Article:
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United States Department of Agriculture

Agricultural Research Service


item Mousa, E.
item Van vleck, Lloyd
item Leymaster, Kreg

Submitted to: Journal of Animal Science
Publication Type: Peer reviewed journal
Publication Acceptance Date: 2/25/1999
Publication Date: N/A

Interpretive Summary: Interpretive Summary Lamb weight and daily gain are important components of market lamb production. One way to increase meat output or achieve rapid growth and heavy market weight is by using terminal sire breeds. A composite population of sheep was formed at the U.S. Meat Animal Research Center to produce such a terminal sire line. For genetic evaluation and selection, genetic parameters for traits of importance should be known. The objective of this study was to estimate variances and covariances due to direct genetic, maternal genetic, and permanent maternal environmental effects for five growth traits recorded on this composite population. Heritabilities were large enough that selection would be effective for improving any of the growth traits. Selection for larger weaning weight would need to consider maternal genetic and permanent maternal environmental effects as well as the negative genetic correlation between direct and maternal effects. Estimates of genetic correlations show that selection for weaning weight would also increase birth weight and would also increase weight at 19 and 31 months and by implication mature weight. Similarly, selection for gain from 9 to 18 weeks of age would be effective and not complicated by maternal effects. Such selection would be likely to increase mature weight and have little effect on birth weight. The genetic correlation between average daily gain in females and males of .94 indicates selection based on gain in either sex would be effective for improving gain in both sexes.

Technical Abstract: Records of 9,055 lambs from a composite population originating from crossing Columbia rams on Hampshire by Suffolk cross ewes at U.S. Meat Animal Research Center were used to estimate genetic parameters among growth traits. Traits were weights at birth (BWT), weaning (7 wks, WWT), 19 months (W19), 31 months (W31) and postweaning average daily gain (ADG). Daily gain was divided into gain of males (DGM) and of females (DGF). (Co)variance components were estimated with REML for a model that included fixed effects of sex, age of dam, type of birth or rearing and contemporary group. Random effects were direct and maternal genetic of animal and dam, permanent maternal environmental, and random residual. Estimates of direct heritability were .09, .09, .35, .44, .19, .16, and .23 for BWT, WWT, W19, W31, ADG, DGM, and DGF. Estimates of permanent maternal environmental variance as a proportion of phenotypic variance were small. Estimates of maternal heritability were .17 and .09 for BWT and WWT and .01 to .03 for other traits. Genetic correlations were large among W19, W31, and ADG (.69 to .97), small between BWT and W31 or ADG, and moderate for other pairs of traits (.32 to .45). Estimate of genetic correlation between DGM and DGF was .94. Genetic correlations of DGM and DGF with W19 were .69 and .82 and with W31 were .67 and .67 which show that selection for ability to gain would increase mature weight. Models for genetic evaluation for BWT and WWT should include maternal genetic effects. Estimates of genetic correlations show that selection for ADG in either sex can be from records of either sex and that selection for daily gain will result in increases in mature weight but that BWT is uncorrelated with W19 and W31.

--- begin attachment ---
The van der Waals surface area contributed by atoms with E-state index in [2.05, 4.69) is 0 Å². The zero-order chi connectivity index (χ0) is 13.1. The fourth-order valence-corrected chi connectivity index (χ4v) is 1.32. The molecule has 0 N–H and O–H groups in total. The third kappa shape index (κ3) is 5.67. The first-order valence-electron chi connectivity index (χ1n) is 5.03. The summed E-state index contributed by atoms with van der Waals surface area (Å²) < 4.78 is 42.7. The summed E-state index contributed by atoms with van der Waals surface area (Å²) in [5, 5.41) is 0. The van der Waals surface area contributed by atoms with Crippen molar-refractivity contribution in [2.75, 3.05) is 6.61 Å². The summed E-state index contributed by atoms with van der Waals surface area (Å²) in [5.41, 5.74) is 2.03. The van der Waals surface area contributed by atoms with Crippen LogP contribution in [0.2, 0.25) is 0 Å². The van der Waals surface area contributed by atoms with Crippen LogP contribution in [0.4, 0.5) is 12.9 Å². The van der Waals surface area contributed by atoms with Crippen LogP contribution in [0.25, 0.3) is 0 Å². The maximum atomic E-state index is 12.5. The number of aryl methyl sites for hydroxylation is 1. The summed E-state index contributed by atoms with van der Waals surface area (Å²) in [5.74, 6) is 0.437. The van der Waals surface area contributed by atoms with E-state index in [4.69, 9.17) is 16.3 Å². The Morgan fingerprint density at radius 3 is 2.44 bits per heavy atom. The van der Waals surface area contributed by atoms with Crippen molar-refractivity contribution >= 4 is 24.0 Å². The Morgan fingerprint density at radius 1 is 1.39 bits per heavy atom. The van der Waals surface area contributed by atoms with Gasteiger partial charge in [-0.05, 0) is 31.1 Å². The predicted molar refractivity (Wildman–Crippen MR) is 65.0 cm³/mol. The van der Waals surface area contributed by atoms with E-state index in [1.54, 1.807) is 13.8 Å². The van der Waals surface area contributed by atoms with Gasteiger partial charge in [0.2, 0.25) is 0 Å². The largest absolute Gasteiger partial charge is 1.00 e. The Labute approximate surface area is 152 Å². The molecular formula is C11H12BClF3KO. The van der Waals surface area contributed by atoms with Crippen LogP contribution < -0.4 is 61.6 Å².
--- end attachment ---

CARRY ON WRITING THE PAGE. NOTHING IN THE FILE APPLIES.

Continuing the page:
Last Modified: 8/24/2016
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